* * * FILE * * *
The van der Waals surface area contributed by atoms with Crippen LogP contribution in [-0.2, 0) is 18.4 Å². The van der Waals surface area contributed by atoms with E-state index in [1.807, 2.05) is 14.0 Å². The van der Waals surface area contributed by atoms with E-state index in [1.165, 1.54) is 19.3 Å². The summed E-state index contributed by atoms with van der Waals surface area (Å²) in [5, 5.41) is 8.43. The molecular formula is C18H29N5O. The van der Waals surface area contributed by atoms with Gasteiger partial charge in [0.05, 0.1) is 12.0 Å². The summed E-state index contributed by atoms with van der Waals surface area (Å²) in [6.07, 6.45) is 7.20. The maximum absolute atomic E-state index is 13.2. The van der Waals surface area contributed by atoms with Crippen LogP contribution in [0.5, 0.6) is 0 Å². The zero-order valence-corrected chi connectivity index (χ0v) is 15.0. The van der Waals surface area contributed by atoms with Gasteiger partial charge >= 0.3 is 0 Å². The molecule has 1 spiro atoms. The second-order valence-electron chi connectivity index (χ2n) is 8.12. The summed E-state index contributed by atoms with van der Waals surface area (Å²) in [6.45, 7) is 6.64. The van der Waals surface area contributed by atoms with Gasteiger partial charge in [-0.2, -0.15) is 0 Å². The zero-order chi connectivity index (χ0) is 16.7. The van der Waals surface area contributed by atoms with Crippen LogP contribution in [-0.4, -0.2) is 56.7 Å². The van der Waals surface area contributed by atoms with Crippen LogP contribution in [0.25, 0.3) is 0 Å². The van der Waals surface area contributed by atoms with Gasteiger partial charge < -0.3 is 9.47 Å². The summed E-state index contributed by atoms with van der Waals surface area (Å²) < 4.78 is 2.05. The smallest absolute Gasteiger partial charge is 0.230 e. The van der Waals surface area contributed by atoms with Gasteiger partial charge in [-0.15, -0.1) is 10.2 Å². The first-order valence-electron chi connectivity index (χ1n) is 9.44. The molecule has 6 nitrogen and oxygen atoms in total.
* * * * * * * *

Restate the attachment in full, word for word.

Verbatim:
The van der Waals surface area contributed by atoms with Crippen LogP contribution in [-0.2, 0) is 18.4 Å². The van der Waals surface area contributed by atoms with E-state index in [1.807, 2.05) is 14.0 Å². The van der Waals surface area contributed by atoms with E-state index in [1.165, 1.54) is 19.3 Å². The summed E-state index contributed by atoms with van der Waals surface area (Å²) in [5, 5.41) is 8.43. The molecular formula is C18H29N5O. The van der Waals surface area contributed by atoms with Gasteiger partial charge in [0.05, 0.1) is 12.0 Å². The summed E-state index contributed by atoms with van der Waals surface area (Å²) in [6.07, 6.45) is 7.20. The maximum absolute atomic E-state index is 13.2. The van der Waals surface area contributed by atoms with Crippen LogP contribution in [0.5, 0.6) is 0 Å². The zero-order valence-corrected chi connectivity index (χ0v) is 15.0. The van der Waals surface area contributed by atoms with Gasteiger partial charge >= 0.3 is 0 Å². The molecule has 1 spiro atoms. The second-order valence-electron chi connectivity index (χ2n) is 8.12. The summed E-state index contributed by atoms with van der Waals surface area (Å²) in [6.45, 7) is 6.64. The van der Waals surface area contributed by atoms with Gasteiger partial charge in [-0.2, -0.15) is 0 Å². The zero-order chi connectivity index (χ0) is 16.7. The van der Waals surface area contributed by atoms with Crippen LogP contribution in [-0.4, -0.2) is 56.7 Å². The van der Waals surface area contributed by atoms with Crippen LogP contribution in [0.25, 0.3) is 0 Å². The van der Waals surface area contributed by atoms with Gasteiger partial charge < -0.3 is 9.47 Å². The summed E-state index contributed by atoms with van der Waals surface area (Å²) < 4.78 is 2.05. The smallest absolute Gasteiger partial charge is 0.230 e. The van der Waals surface area contributed by atoms with Gasteiger partial charge in [-0.15, -0.1) is 10.2 Å². The first-order valence-electron chi connectivity index (χ1n) is 9.44. The molecule has 6 nitrogen and oxygen atoms in total.